Force of Nature: The David Suzuki Movie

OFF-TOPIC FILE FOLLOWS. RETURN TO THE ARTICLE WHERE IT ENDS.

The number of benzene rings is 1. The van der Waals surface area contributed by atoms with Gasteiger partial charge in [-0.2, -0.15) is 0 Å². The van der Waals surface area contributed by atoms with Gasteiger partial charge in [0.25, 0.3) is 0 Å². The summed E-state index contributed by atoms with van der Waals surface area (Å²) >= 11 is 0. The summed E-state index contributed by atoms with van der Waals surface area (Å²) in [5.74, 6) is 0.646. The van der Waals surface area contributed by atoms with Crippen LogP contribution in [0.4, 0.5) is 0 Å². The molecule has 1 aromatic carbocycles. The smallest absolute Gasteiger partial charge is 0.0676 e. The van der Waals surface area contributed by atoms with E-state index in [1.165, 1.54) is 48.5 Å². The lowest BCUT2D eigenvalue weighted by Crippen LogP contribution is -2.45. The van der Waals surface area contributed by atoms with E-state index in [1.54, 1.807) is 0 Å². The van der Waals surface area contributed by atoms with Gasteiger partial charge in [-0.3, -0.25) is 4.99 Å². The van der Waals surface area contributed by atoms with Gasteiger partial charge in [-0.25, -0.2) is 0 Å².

Celebrity scientist and PBS fixture David Suzuki arrives late to the global-warming-documentary party with this combination of biography and filmed lecture, his last, according to the billing. Director Sturla Gunnarsson doesn't bring much new to the form beyond a welcome unobtrusiveness and a few fleeting moments of visual elegance. Suzuki's unimpeachable cred as a longtime climate-change evangelist and swooning regard for the natural world do give the conversation a convincing, if depressing, urgency, but what sets Force of Nature apart is the sweeping diversity of his life. Born in Vancouver to second-generation Japanese-American parents, Suzuki was tossed into an internment camp as a child during WWII, participated in the burgeoning civil rights and eco movements in the 1960s, and leveraged his nascent academic stardom into a durable gig as host of the CBC's The Nature of Things, among other shows. Gunnarsson ably juxtaposes the septuagenarian geneticist's personal reflections with scenes from the lecture, and Suzuki's probing, bittersweet recollections provide genuine insight into his gift for making connections most of us could never conceive. Suzuki's not obscure by a long shot, and the film indulges in more than a little of the preening egotism for which he's known (or, by his conservative critics, reviled). That doesn't take away from the fact that he's among the shrinking segment of public figures worth listening to, though.
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